1766 December 29 Chemist and inventor Charles Macintosh, who patented the waterproof fabric which became the Macintosh coat, was born in Glasgow.

1781 December 11 Inventor of the kaleidoscope, David Brewster aka the ‘father of modern experimental optics’, was born in the Borders town of Jedburgh.

1812 December 23 Author and government reformer Samuel Smiles, who wrote “the bible of mid-Victorian liberalism” was born in Haddington.

1868 December 10 Artist, architect and designer Charles Rennie Mackintosh was born in Glasgow.

1795 December 4 Philosopher, writer, historian, mathematician and teacher Thomas Carlyle, regarded as one of the greatest minds of the 19th century, was born in Ecclefechan.

Deaths 1824 December 10 Novelist and poet George MacDonald, who was a pioneering figure in the field of modern fantasy literature and a mentor to writer Lewis Carroll, was born in Huntly.

1809 December 24 American folk hero Kit Carson was born in Kentucky. Carson was the son of Lindsay Carson who had a Scots-Irish background.

1809 December 29 Four times British Prime Minister William Ewart Gladstone was born in Liverpool to Scottish parents.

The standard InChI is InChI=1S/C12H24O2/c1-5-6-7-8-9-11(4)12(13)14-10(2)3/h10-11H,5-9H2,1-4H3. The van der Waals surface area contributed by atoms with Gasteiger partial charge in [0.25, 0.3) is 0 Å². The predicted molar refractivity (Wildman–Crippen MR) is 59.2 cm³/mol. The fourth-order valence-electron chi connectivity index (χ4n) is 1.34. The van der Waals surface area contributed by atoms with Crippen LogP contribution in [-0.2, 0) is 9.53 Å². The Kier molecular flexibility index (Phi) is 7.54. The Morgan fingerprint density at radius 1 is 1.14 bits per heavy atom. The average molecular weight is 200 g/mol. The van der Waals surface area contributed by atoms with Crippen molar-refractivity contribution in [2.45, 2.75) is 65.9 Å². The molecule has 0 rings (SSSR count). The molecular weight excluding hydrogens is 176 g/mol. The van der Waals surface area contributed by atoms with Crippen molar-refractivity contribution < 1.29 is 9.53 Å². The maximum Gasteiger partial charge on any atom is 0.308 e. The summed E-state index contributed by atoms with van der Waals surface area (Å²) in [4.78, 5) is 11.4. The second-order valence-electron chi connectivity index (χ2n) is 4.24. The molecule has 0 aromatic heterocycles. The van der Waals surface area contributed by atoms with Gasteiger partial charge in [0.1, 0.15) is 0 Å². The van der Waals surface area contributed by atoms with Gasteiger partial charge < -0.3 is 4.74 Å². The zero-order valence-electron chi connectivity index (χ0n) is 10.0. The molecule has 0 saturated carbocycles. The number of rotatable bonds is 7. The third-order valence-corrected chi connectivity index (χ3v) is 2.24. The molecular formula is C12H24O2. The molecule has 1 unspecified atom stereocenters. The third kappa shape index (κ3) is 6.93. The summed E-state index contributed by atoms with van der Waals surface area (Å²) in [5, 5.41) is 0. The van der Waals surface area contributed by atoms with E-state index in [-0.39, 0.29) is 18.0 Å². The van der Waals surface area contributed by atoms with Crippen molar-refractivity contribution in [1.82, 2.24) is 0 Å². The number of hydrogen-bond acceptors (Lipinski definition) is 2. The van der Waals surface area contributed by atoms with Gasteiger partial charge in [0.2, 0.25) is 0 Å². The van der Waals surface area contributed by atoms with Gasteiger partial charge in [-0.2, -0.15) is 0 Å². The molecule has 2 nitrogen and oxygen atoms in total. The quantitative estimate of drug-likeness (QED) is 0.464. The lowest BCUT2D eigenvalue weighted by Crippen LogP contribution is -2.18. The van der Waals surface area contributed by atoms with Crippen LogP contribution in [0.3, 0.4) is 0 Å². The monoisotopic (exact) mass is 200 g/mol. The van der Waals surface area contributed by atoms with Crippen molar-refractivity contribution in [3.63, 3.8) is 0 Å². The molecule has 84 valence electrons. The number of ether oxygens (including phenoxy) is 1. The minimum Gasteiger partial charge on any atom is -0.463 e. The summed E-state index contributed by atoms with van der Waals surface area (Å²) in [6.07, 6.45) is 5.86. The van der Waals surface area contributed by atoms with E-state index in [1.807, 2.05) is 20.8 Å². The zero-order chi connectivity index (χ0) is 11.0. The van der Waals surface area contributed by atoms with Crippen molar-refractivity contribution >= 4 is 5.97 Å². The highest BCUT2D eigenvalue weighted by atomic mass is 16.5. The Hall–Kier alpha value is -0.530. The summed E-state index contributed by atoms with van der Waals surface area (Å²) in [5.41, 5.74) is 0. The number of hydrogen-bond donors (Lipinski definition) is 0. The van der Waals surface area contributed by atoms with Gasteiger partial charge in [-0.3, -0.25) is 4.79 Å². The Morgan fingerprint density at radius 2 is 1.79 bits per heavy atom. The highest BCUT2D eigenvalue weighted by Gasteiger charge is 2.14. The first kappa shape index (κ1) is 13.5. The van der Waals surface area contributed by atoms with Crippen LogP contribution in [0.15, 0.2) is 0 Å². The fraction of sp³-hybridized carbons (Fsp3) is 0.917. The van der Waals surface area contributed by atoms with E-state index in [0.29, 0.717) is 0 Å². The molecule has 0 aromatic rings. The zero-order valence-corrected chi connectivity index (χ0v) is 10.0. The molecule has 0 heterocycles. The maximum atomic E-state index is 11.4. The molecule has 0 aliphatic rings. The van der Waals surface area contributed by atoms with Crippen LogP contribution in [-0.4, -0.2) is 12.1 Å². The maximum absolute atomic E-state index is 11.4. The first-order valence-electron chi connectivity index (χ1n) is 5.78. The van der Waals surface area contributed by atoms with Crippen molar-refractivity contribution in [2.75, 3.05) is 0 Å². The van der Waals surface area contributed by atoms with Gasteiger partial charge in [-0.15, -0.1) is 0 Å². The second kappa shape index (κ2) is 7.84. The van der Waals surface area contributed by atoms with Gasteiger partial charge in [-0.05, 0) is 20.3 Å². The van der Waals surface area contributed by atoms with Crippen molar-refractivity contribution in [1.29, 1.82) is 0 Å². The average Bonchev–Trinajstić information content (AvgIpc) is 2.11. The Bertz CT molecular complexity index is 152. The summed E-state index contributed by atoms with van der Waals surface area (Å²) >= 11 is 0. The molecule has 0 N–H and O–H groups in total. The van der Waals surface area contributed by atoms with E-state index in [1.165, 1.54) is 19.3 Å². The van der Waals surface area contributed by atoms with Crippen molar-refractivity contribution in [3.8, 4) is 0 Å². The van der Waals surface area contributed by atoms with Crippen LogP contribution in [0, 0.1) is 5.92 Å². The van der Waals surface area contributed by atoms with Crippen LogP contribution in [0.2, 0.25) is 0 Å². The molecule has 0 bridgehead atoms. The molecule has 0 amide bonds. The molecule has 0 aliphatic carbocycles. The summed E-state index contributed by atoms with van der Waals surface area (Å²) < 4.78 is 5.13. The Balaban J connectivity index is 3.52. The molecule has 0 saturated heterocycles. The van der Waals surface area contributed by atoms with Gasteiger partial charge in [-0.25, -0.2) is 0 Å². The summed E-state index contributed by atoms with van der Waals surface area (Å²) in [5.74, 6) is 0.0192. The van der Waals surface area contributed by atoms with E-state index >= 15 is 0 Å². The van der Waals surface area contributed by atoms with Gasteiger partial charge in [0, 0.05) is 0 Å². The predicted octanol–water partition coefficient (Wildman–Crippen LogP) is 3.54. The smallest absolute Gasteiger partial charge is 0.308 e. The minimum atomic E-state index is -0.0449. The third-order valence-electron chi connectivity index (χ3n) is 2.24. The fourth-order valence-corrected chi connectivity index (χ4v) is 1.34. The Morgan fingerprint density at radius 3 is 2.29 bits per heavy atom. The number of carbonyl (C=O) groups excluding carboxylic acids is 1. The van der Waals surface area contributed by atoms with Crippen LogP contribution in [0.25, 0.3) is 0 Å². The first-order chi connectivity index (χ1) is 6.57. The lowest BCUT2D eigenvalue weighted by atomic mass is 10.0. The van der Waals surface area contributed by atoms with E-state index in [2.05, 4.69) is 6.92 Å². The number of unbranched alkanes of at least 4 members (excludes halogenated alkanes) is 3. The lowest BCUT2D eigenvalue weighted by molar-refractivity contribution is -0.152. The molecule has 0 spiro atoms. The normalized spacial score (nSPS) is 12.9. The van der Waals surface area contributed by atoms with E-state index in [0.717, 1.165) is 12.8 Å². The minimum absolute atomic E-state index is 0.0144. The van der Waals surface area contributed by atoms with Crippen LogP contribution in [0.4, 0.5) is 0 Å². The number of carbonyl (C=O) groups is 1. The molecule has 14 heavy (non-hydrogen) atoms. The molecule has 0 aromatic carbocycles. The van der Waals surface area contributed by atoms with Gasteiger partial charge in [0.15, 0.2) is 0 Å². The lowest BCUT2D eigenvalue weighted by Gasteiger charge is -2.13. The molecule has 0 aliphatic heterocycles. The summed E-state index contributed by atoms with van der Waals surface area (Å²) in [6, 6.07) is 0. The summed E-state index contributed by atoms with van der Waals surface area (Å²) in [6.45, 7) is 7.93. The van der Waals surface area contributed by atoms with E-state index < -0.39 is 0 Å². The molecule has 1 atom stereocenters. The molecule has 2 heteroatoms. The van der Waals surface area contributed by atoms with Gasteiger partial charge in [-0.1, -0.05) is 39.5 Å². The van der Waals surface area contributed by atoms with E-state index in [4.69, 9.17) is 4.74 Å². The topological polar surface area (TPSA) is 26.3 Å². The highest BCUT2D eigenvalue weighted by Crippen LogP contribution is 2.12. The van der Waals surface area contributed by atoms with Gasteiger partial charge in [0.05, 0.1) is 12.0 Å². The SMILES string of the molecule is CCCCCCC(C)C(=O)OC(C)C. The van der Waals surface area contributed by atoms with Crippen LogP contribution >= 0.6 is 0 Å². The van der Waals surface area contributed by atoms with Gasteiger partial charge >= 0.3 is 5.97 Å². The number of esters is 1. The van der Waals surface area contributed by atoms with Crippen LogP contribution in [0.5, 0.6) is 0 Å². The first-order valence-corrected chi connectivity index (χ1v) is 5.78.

1165 December 9 King Malcolm IV died aged 24 at Jedburgh Castle after just 12 years on the throne of Scotland.

1848 December 2 Christian missionary Mary Slessor, who dedicated her life to promoting women’s rights and protecting native children in West Africa, was born in Aberdeen.

1214 December 4 King William I, aka William the Lion died at Stirling and was succeeded by his son Alexander II. William has


been credited with founding Arbroath Abbey, where the Declaration of Arbroath, attesting Scotland’s independence, was later signed.

1542 December 14 James V died at Falkland Palace and was succeeded by Mary Queen of Scots.

1856 December 24 Self-taught geologist, folklorist and writer Hugh Miller, who is considered one of Scotland’s premier palaeontologists, died aged 54 in Edinburgh.

1734 December 28 Celebrated col hero and legendary outlaw Rob Roy McGregor died aged 63 in Balquhidder, Stirlingshire of natural causes.